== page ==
Friday, 11 January 2013

Review - Pontypool (2008 - Dir. Bruce McDonald)

Pontypool is a bit of a masterclass in low budget film making. They're even cheeky enough to tell you how they did it. I won't spoil the scene but it's all about sound. I'm not going to sit through it again with a stopwatch, but I would guess that there are only about two minutes of zombie footage. The threat is made more intense and, perversely, the zombies kept alive in the viewer's mind through the clever script and the sound effects. 

Another thing that helps the low budget is that the vast majority of the film is set in a radio station. Grant Mazzy (Stephen McHattie) is a DJ for a local radio station in Pontypool. On his way to work Grant stops to make a phone call and is startled by a woman banging on his window. When he winds down the window she is repeating the same words over and over. Mmm, intriguing. At the station he is joined by his producer Sydney Briar (Lisa Houle) and technician Laurel-Ann Drummond (Georgina Reilly). Then they begin to receive some strange news reports... Some other characters make an appearance but costs are kept low through the use of a small cast. 

The zombies aren't really zombies in an animated dead kind of shambling about way. In fact, they're more... get ready for the dirty word... 'infected' than anything else. At least they don't actually look like zombies, they look more like confused people. In the context of the story this fits perfectly. And again, keeps the cost down.

Apart from one moment of excessive bloodiness, the rest is kept offscreen. There is a fairly brutal kicking but you soon realise that you actually saw nothing and it was all done with sound effects. Was the budget low or was the director just tight?

I'm not painting that great a picture of Pontypool. But what the film-makers have done is look at what they've got access to, what they can afford and what they can do well. The script is great with a pearler of a line about a paedophile. The writer brilliantly painted images into my head as the characters heard from their weather reporter out in the field, Ken Loney. Better than actually seeing it visually.

It is really well shot. The initial shots of Grant Mazzy on air are accompanied by tracking shots of all three main characters, creating an intimate radio-like atmosphere. Off-air the camera switches to being more static, but depth of field is still used beautifully. 

The main characters are all well-realised and believably acted. The top piece of casting has to be Stephen McHattie. If he hasn't got a radio show of his own he should be given one. Even a radiophobe like me might listen to it. Well, no, I wouldn't, but you get the idea.

Don't go into this expected your usual zombie fare or you may be disappointed. This is far more restrained and - what's the opposite of 'In-your-face'? 'Out-your-face'? - whatever, it's that. (In a similar vein the opposite of 'Off-your face' must be 'On-your-face'. For example, 'When I got to work this morning Terry was completely on-his-face.') Enough of this malarkey, give it a watch. You may be pleasantly surprised.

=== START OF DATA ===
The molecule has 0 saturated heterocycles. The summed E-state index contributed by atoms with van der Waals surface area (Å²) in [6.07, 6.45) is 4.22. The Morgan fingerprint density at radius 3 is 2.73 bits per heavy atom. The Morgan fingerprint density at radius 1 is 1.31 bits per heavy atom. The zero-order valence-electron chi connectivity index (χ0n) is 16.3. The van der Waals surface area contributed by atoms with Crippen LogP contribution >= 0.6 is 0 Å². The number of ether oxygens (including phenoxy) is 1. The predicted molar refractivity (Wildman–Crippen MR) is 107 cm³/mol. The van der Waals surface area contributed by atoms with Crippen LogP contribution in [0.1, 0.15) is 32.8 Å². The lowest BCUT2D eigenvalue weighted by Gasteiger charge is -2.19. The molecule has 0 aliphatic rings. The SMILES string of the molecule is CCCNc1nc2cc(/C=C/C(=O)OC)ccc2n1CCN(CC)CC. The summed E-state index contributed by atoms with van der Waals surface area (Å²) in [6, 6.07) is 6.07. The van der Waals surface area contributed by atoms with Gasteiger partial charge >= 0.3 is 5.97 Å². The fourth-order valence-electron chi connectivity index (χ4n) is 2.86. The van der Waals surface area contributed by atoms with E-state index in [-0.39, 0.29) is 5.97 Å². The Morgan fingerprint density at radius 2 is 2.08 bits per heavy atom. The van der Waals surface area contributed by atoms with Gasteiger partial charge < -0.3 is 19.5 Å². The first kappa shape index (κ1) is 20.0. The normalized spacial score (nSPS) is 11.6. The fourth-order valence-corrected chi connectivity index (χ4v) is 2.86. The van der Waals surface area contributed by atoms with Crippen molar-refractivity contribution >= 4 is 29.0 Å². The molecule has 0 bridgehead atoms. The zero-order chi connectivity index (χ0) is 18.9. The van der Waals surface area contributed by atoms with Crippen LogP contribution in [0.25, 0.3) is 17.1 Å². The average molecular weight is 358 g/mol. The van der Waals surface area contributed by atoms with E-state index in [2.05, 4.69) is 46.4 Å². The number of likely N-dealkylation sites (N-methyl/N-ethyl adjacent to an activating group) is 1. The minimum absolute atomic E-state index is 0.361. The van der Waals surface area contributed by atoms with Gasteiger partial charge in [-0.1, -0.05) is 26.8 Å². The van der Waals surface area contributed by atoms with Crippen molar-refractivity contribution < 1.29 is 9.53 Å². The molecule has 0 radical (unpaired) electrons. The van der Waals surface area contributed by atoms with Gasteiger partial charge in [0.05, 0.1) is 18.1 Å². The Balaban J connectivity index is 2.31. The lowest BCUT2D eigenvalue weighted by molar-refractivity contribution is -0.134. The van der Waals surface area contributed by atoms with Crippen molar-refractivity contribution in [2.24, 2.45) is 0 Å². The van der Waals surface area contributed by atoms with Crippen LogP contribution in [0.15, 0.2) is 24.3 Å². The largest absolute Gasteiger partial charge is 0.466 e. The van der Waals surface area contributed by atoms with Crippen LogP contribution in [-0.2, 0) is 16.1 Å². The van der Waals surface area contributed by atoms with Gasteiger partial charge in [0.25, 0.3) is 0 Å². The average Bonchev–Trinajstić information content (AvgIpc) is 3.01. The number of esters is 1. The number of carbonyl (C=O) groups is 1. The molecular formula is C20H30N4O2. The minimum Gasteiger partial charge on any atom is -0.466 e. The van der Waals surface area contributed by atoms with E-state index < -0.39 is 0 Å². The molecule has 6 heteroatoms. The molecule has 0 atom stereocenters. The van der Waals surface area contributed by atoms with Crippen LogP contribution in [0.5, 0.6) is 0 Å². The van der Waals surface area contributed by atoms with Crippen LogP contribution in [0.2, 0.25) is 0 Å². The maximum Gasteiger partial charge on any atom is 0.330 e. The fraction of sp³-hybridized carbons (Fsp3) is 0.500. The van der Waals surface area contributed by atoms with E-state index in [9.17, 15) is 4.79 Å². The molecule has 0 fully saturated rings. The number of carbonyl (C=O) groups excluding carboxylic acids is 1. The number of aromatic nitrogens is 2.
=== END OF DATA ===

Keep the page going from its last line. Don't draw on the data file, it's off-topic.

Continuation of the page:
(Average rating for the season so far = 7.5)

If you like this you could also try:
Shooting the Past, The Fog.


  1. Keith, I love this film!!! One of the things I do want to let readers know is that the script is incredibly literate...abd the beginning credit sequence is awesome.

    This was actually taken from a book called "The Pontypool Murders" and adapted by the same wrkter. Director was the Canadian Bruce Robinson, who also directed the great "Tracey Fragments". This film is well worth any horrorhounds time.

    1. I completely agree with you Karl. It's a shame that Pontypool isn't more well known. Although if someone went into it expecting the usual zombie gore fest they would be disappointed. But as a horror film, it's great stuff.

      I will give Tracey Fragments a watch. I've already put it on my rental list. Plus it's got Ellen Page in it. That's got to be a good sign.

  2. I tend to agree with you. This is a zombie film that isn't for everyone. It brings a unique, and needed, concept to the horror genre, but doesn't bring the expected carnage. But I think that's ok. I like it when a horror movie comes along that feels real with characters that have depth. I've had enough of early 80's stereotypical characters in grind-house horror flicks.
    I also got the chance to review this film on my new blog. I'm just getting started and would love some feedback from a critic. Check it out if you can.

    1. Thanks for the comment and I will certainly have a look at your blog and give you some feedback.